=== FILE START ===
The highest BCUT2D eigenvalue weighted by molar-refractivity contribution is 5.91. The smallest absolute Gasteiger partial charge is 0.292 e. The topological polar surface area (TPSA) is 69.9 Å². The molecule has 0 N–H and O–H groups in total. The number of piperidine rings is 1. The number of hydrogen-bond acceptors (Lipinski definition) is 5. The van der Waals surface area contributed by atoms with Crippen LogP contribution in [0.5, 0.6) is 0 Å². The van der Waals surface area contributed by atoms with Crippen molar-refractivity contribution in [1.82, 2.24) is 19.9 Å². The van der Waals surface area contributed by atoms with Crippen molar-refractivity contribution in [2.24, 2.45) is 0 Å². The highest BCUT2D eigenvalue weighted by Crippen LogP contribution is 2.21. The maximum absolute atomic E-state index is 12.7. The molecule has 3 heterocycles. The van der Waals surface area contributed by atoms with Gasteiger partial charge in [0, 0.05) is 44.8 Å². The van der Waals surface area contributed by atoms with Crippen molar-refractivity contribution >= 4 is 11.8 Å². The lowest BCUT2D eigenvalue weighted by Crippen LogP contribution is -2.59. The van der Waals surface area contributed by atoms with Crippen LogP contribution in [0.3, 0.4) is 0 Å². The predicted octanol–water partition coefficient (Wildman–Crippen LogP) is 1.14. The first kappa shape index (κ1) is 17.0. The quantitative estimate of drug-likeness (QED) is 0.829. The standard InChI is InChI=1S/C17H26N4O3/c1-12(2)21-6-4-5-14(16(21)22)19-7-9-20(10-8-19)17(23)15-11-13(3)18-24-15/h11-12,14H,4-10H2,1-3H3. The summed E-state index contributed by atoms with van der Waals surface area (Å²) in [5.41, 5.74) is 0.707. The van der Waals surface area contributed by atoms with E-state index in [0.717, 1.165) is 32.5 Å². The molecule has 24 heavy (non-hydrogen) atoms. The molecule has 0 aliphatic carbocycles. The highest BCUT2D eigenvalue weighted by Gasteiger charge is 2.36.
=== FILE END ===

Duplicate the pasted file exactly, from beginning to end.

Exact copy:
The highest BCUT2D eigenvalue weighted by molar-refractivity contribution is 5.91. The smallest absolute Gasteiger partial charge is 0.292 e. The topological polar surface area (TPSA) is 69.9 Å². The molecule has 0 N–H and O–H groups in total. The number of piperidine rings is 1. The number of hydrogen-bond acceptors (Lipinski definition) is 5. The van der Waals surface area contributed by atoms with Crippen LogP contribution in [0.5, 0.6) is 0 Å². The van der Waals surface area contributed by atoms with Crippen molar-refractivity contribution in [1.82, 2.24) is 19.9 Å². The van der Waals surface area contributed by atoms with Crippen molar-refractivity contribution in [2.24, 2.45) is 0 Å². The highest BCUT2D eigenvalue weighted by Crippen LogP contribution is 2.21. The maximum absolute atomic E-state index is 12.7. The molecule has 3 heterocycles. The van der Waals surface area contributed by atoms with Gasteiger partial charge in [0, 0.05) is 44.8 Å². The van der Waals surface area contributed by atoms with Crippen molar-refractivity contribution >= 4 is 11.8 Å². The lowest BCUT2D eigenvalue weighted by Crippen LogP contribution is -2.59. The van der Waals surface area contributed by atoms with Crippen LogP contribution in [0.3, 0.4) is 0 Å². The predicted octanol–water partition coefficient (Wildman–Crippen LogP) is 1.14. The first kappa shape index (κ1) is 17.0. The quantitative estimate of drug-likeness (QED) is 0.829. The standard InChI is InChI=1S/C17H26N4O3/c1-12(2)21-6-4-5-14(16(21)22)19-7-9-20(10-8-19)17(23)15-11-13(3)18-24-15/h11-12,14H,4-10H2,1-3H3. The summed E-state index contributed by atoms with van der Waals surface area (Å²) in [5.41, 5.74) is 0.707. The van der Waals surface area contributed by atoms with E-state index in [0.717, 1.165) is 32.5 Å². The molecule has 24 heavy (non-hydrogen) atoms. The molecule has 0 aliphatic carbocycles. The highest BCUT2D eigenvalue weighted by Gasteiger charge is 2.36.